A Greek study provides further evidence that we must seriously consider testing for BRCA1 mutations in all triple-negative breast cancer patients under the age of 50 regardless of family history.
If you have a compelling family history of breast cancer that is not explained by a BRCA1 or BRCA2 gene mutation, another gene – Abraxas – has been added to the list of possible explanations.
New Evidence Supports BRCA1 Testing for All Women with Triple-Negative Breast Cancer Diagnosed Before Age 50
If you were diagnosed with triple-negative breast cancer before age 50, your chance of having a BRCA1 mutation is likely ~20%
Two days ago we discussed a recent study by Dr. Nazneen Rahman and colleagues which clearly demonstrated that inherited mutations in a gene called RAD51D result in a substantial elevation in risk for ovarian cancer. This elevation in risk was seen in some families in which other cancer types were seen in the family tree. So, does this mean that the other cancer types in these families are also due to the RAD51D mutations?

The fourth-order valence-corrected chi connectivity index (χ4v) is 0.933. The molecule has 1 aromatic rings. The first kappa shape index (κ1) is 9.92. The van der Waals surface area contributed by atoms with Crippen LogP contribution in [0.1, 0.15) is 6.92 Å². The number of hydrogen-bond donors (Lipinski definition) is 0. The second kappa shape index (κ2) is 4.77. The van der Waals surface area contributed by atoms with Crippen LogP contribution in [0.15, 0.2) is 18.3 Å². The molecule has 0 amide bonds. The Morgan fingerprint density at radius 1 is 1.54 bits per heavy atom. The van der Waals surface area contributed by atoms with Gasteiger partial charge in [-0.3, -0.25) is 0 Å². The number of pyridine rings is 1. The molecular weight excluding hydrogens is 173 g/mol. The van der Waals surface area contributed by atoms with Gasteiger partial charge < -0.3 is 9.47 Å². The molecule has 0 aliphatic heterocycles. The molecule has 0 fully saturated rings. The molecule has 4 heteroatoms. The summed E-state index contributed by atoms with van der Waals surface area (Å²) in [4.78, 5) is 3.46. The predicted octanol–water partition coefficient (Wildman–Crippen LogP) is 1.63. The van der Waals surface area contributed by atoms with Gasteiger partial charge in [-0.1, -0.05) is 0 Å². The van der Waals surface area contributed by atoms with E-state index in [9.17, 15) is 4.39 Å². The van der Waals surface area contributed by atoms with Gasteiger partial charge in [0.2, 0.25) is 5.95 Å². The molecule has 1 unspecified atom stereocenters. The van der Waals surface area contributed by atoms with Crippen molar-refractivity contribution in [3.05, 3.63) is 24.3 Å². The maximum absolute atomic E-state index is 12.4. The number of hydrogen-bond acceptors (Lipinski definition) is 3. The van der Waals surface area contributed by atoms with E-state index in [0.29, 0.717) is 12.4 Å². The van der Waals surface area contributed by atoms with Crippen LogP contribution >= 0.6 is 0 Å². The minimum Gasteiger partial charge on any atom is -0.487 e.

If you are interested in cancer prevention, you may know that for common cancers family history is one of the most important and useful tools that we have to identify people at elevated risk (who are likely to benefit most from more intensive screening and/or preventative measures). Despite this fact, discussion of family history often [...]
New Financial Assistance Program for Young Women with BRCA1 and BRCA2 Mutations Needing Help Paying for Screening Breast MRI
In a previous post we mentioned a Christina Applegate appearance on Oprah to discuss both learning that she (Ms. Applegate) had Hereditary Breast and Ovarian Cancer risk due to a BRCA1 mutation and the aftermath. Since then, The Christina Applegate Foundation has worked to promote awareness of the importance of breast MRI screening for high-risk women. However, one key impediment for some women is the cost of MRI. Now, Right Action for Women is doing something to address this problem.